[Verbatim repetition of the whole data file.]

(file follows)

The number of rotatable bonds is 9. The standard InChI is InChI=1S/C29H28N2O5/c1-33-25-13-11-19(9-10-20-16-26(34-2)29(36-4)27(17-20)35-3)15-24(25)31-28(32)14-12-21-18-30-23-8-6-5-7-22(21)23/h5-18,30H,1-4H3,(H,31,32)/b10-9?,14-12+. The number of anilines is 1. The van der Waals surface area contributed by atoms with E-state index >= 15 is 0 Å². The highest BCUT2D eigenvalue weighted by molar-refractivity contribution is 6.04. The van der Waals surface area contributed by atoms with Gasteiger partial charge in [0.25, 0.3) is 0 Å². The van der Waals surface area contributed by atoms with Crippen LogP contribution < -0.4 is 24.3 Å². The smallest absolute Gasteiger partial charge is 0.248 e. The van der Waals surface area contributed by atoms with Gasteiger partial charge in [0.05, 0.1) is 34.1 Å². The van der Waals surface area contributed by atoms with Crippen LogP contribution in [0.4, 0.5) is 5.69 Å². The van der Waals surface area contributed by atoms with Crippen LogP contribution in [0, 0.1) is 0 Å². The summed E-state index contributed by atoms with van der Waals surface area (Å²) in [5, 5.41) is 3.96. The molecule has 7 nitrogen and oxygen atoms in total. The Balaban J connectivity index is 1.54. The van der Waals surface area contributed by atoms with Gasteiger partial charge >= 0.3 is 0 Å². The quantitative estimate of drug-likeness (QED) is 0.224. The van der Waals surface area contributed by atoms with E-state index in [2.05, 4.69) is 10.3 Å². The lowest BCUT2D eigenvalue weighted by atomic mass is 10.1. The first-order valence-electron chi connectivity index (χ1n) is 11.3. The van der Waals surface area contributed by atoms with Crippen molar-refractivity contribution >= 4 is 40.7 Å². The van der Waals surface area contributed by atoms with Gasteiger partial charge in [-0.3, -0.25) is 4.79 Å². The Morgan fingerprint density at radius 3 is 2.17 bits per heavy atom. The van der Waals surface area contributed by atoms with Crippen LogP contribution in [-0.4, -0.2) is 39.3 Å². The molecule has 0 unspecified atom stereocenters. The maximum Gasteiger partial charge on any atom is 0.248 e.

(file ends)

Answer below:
The number of rotatable bonds is 9. The standard InChI is InChI=1S/C29H28N2O5/c1-33-25-13-11-19(9-10-20-16-26(34-2)29(36-4)27(17-20)35-3)15-24(25)31-28(32)14-12-21-18-30-23-8-6-5-7-22(21)23/h5-18,30H,1-4H3,(H,31,32)/b10-9?,14-12+. The number of anilines is 1. The van der Waals surface area contributed by atoms with E-state index >= 15 is 0 Å². The highest BCUT2D eigenvalue weighted by molar-refractivity contribution is 6.04. The van der Waals surface area contributed by atoms with Gasteiger partial charge in [0.25, 0.3) is 0 Å². The van der Waals surface area contributed by atoms with Crippen LogP contribution < -0.4 is 24.3 Å². The smallest absolute Gasteiger partial charge is 0.248 e. The van der Waals surface area contributed by atoms with Gasteiger partial charge in [0.05, 0.1) is 34.1 Å². The van der Waals surface area contributed by atoms with Crippen LogP contribution in [0.4, 0.5) is 5.69 Å². The van der Waals surface area contributed by atoms with Crippen LogP contribution in [0, 0.1) is 0 Å². The summed E-state index contributed by atoms with van der Waals surface area (Å²) in [5, 5.41) is 3.96. The molecule has 7 nitrogen and oxygen atoms in total. The Balaban J connectivity index is 1.54. The van der Waals surface area contributed by atoms with Gasteiger partial charge >= 0.3 is 0 Å². The quantitative estimate of drug-likeness (QED) is 0.224. The van der Waals surface area contributed by atoms with E-state index in [2.05, 4.69) is 10.3 Å². The lowest BCUT2D eigenvalue weighted by atomic mass is 10.1. The first-order valence-electron chi connectivity index (χ1n) is 11.3. The van der Waals surface area contributed by atoms with Crippen molar-refractivity contribution >= 4 is 40.7 Å². The van der Waals surface area contributed by atoms with Gasteiger partial charge in [-0.3, -0.25) is 4.79 Å². The Morgan fingerprint density at radius 3 is 2.17 bits per heavy atom. The van der Waals surface area contributed by atoms with Crippen LogP contribution in [-0.4, -0.2) is 39.3 Å². The molecule has 0 unspecified atom stereocenters. The maximum Gasteiger partial charge on any atom is 0.248 e.